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Losing the Race: Self-Sabotage in Black America

3.87  ·  Rating details ·  435 ratings  ·  43 reviews
Berkeley linguistics professor John McWhorter, born at the dawn of the post-Civil Rights era, spent years trying to make sense of this question. Now he dares to say the unsayable: racism's ugliest legacy is the disease of defeatism that has infected black America. Losing the Race explores the three main components of this cultural virus: the cults of victimology, separatis ...more
Paperback, 320 pages
Published July 31st 2001 by Harper Perennial (first published August 1st 2000)
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3.87  · 
Rating details
 ·  435 ratings  ·  43 reviews

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Apr 01, 2007 rated it it was amazing
Recommends it for: People interested in sociological analysis.
Shelves: non-fiction
A black American linguist, a professor at UC Berkeley, examines ways in which African American culture undermines the chances for success of individual blacks, as well as for the race, as a group. Biting criticism, delivered in intensely articulate prose. A favorite of mine.
Oct 02, 2010 rated it liked it
Ouch. This is a pretty critical book of black America, the thesis basically being: now that U.S. society has removed so many barriers to black success, the real institutional racism is self-imposed, including among middle- and upper-class students. I was predisposed to disagree with this argument but as he runs through statistics and anecdotes to support his views, I found it more and more compelling and aligned on my own observations. These include:
* A dominant cultural trait of outwardly sayi
Michael Leak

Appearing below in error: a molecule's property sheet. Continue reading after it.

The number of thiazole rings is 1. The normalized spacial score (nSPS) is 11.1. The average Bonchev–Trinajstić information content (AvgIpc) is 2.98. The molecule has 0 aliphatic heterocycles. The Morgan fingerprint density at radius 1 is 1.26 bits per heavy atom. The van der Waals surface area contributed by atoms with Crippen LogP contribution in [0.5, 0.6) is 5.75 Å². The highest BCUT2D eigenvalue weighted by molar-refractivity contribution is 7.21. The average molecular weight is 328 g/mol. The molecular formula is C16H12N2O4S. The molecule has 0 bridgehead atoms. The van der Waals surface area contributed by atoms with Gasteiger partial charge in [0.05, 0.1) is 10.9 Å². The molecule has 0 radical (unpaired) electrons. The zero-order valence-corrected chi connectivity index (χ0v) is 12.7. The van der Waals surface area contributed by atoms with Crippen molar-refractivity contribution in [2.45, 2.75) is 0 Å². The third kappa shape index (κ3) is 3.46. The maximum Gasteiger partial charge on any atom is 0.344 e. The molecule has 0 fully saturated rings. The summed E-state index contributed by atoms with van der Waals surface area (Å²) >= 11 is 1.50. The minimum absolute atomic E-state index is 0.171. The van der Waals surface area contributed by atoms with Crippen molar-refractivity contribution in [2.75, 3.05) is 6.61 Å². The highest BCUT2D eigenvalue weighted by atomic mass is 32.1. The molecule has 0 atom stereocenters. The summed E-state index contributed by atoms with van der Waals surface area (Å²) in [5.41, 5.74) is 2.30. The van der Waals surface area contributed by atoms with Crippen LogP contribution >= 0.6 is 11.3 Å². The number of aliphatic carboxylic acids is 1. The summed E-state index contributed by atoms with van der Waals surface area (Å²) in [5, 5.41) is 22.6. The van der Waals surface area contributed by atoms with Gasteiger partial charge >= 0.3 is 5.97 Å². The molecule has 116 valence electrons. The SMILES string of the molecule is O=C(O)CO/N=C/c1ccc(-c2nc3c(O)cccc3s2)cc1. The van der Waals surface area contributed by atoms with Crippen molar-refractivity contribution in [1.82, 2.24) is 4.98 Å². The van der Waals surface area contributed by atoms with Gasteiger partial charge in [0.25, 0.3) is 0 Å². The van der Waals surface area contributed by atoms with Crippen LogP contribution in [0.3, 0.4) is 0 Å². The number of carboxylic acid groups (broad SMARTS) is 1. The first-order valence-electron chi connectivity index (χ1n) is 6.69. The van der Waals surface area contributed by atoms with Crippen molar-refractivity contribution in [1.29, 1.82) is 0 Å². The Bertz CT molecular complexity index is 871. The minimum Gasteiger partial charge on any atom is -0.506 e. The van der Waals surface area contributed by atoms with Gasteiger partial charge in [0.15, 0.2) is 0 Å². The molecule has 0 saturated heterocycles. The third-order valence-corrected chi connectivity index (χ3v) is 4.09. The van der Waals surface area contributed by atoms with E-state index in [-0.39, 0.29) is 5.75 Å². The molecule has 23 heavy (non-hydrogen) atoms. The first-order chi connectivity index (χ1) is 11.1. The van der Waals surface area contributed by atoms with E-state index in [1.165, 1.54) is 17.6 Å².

This book is awful. He's bouncing around using weak examples while saying little to nothing. If we are losing the race its cause of people who think like he does. He's in love with white folks that is why a black conference is not as good and accurate as a "mainstream" conference. He wrote this for the professors at his university to give him praise and doggy treats cause that was a booty-lickin book and John McWhorter is a disgrace to every ground Philaldelphian but I can't blame him cause he w ...more
Jun 21, 2007 rated it it was amazing
Recommends it for: anyone wanting to know how the other half of the black population feels
The writer has his finger on the trigger. If only the rest of us could get behind him and pull it. Writing style is a little stiff at times, but the ideas are still important enough that you push through.
Sep 05, 2014 rated it really liked it
Shelves: american-lit
Really, 4.5*. I was so impressed by the candor and decisiveness that went into McWhorter's arguments. I cannot imagine the backlash he received from affirmative action advocates. The closing section of his book was particularly painful to read, because I whole-heartedly sympathized with his perspective of being cheated out of his real sense of accomplishment due to how his career came about. I absolutely loved this book and feel that its tenets far outreach the topic/s it addresses. I experience ...more
Nguyen Santiago
Taken from a CUNY TV interview with McWhorter about his later book ‘Winning the Race: Beyond the Crisis in Black America’:

Interviewer: The thesis and the argument make sense, the one thing I was concerned with was the lack of data. Obviously, impressionalistically and intuitively you get the feel, but have there been longitudinal studies or cross-sectional studies, data, looking at the black masses either with survey research or focus groups, that could really document this phenomenon that you’r
Apr 07, 2008 rated it it was amazing
Recommends it for: Robyn, Debi
Recommended to Wendy by: self
I found this account fascinating and wish that more Americans, no matter what the shade of their skin, would read it. McWhorter's thoughtfully written and well-researched book about a sometimes non-politically correct subject provides great insight into race relations and human behavior. Since reading this book, I regularly visit McWhorter's web site. I am always interested in what he has to say about progress and regress in race relations and admire his conviction, especially since his opinion, ...more
Sarah Castillo
Jul 24, 2011 rated it it was amazing
Shelves: non-fiction
Sometimes this book had me gnashing my teeth in rage and at other times it had me nodding thoughtfully. I think that for many people it will be a hard book to take, with it's criticisms for established black activists. Regardless of your viewpoint, I think this book is worth reading with an open mind. McWhorter asks some serious questions here. I don't know if he has the right answers, but they at least make you stop and do some serious thinking about the state of things.